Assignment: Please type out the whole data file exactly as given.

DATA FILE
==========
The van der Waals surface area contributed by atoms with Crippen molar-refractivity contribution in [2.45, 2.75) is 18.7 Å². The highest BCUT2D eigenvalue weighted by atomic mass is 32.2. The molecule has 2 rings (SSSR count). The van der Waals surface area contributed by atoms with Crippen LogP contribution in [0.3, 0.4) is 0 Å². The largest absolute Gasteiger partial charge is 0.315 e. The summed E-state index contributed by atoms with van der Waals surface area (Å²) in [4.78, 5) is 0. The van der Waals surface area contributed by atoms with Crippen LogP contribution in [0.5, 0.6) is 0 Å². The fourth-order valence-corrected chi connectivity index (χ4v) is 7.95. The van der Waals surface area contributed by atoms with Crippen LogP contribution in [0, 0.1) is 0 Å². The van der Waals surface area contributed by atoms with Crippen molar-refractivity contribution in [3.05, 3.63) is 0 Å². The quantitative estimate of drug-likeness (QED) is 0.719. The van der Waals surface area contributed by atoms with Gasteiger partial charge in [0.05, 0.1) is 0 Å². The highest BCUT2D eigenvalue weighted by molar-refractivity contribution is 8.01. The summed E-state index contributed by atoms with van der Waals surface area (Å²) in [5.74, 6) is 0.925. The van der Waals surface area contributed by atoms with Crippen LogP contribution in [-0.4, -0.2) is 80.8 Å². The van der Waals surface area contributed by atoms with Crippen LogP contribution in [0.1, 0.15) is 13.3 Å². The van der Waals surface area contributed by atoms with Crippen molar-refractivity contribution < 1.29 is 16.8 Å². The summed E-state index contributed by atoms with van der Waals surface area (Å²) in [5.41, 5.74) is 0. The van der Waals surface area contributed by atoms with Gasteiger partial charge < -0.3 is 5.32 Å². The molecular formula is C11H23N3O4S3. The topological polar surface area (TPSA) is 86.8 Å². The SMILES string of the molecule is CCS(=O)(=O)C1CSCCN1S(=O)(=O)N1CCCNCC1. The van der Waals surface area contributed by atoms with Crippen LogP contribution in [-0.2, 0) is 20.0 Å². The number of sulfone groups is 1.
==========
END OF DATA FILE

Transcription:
The van der Waals surface area contributed by atoms with Crippen molar-refractivity contribution in [2.45, 2.75) is 18.7 Å². The highest BCUT2D eigenvalue weighted by atomic mass is 32.2. The molecule has 2 rings (SSSR count). The van der Waals surface area contributed by atoms with Crippen LogP contribution in [0.3, 0.4) is 0 Å². The largest absolute Gasteiger partial charge is 0.315 e. The summed E-state index contributed by atoms with van der Waals surface area (Å²) in [4.78, 5) is 0. The van der Waals surface area contributed by atoms with Crippen LogP contribution in [0.5, 0.6) is 0 Å². The fourth-order valence-corrected chi connectivity index (χ4v) is 7.95. The van der Waals surface area contributed by atoms with Crippen LogP contribution in [0, 0.1) is 0 Å². The van der Waals surface area contributed by atoms with Crippen molar-refractivity contribution in [3.05, 3.63) is 0 Å². The quantitative estimate of drug-likeness (QED) is 0.719. The van der Waals surface area contributed by atoms with Gasteiger partial charge in [0.05, 0.1) is 0 Å². The highest BCUT2D eigenvalue weighted by molar-refractivity contribution is 8.01. The summed E-state index contributed by atoms with van der Waals surface area (Å²) in [5.74, 6) is 0.925. The van der Waals surface area contributed by atoms with Crippen LogP contribution in [-0.4, -0.2) is 80.8 Å². The van der Waals surface area contributed by atoms with Crippen LogP contribution in [0.1, 0.15) is 13.3 Å². The van der Waals surface area contributed by atoms with Crippen molar-refractivity contribution < 1.29 is 16.8 Å². The summed E-state index contributed by atoms with van der Waals surface area (Å²) in [5.41, 5.74) is 0. The van der Waals surface area contributed by atoms with Gasteiger partial charge < -0.3 is 5.32 Å². The molecular formula is C11H23N3O4S3. The topological polar surface area (TPSA) is 86.8 Å². The SMILES string of the molecule is CCS(=O)(=O)C1CSCCN1S(=O)(=O)N1CCCNCC1. The van der Waals surface area contributed by atoms with Crippen LogP contribution in [-0.2, 0) is 20.0 Å². The number of sulfone groups is 1.